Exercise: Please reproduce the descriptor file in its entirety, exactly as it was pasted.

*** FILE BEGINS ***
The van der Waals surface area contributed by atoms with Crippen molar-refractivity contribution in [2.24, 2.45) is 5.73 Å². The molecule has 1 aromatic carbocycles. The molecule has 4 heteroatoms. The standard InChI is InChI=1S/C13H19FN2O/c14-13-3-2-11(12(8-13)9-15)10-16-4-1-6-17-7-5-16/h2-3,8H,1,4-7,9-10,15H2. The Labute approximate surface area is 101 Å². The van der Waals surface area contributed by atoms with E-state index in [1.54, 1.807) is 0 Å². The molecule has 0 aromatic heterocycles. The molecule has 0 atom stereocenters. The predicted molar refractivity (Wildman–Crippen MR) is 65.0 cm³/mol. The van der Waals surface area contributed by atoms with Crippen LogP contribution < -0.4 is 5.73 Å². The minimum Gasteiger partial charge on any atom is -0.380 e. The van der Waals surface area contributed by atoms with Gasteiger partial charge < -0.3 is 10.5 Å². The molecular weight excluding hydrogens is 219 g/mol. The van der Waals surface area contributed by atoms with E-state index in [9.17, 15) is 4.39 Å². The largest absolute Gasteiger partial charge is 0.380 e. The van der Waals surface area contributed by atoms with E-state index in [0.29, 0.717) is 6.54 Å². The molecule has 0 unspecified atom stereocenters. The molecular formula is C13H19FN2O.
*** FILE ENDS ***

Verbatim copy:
The van der Waals surface area contributed by atoms with Crippen molar-refractivity contribution in [2.24, 2.45) is 5.73 Å². The molecule has 1 aromatic carbocycles. The molecule has 4 heteroatoms. The standard InChI is InChI=1S/C13H19FN2O/c14-13-3-2-11(12(8-13)9-15)10-16-4-1-6-17-7-5-16/h2-3,8H,1,4-7,9-10,15H2. The Labute approximate surface area is 101 Å². The van der Waals surface area contributed by atoms with E-state index in [1.54, 1.807) is 0 Å². The molecule has 0 aromatic heterocycles. The molecule has 0 atom stereocenters. The predicted molar refractivity (Wildman–Crippen MR) is 65.0 cm³/mol. The van der Waals surface area contributed by atoms with Crippen LogP contribution < -0.4 is 5.73 Å². The minimum Gasteiger partial charge on any atom is -0.380 e. The van der Waals surface area contributed by atoms with Gasteiger partial charge < -0.3 is 10.5 Å². The molecular weight excluding hydrogens is 219 g/mol. The van der Waals surface area contributed by atoms with E-state index in [9.17, 15) is 4.39 Å². The largest absolute Gasteiger partial charge is 0.380 e. The van der Waals surface area contributed by atoms with E-state index in [0.29, 0.717) is 6.54 Å². The molecule has 0 unspecified atom stereocenters. The molecular formula is C13H19FN2O.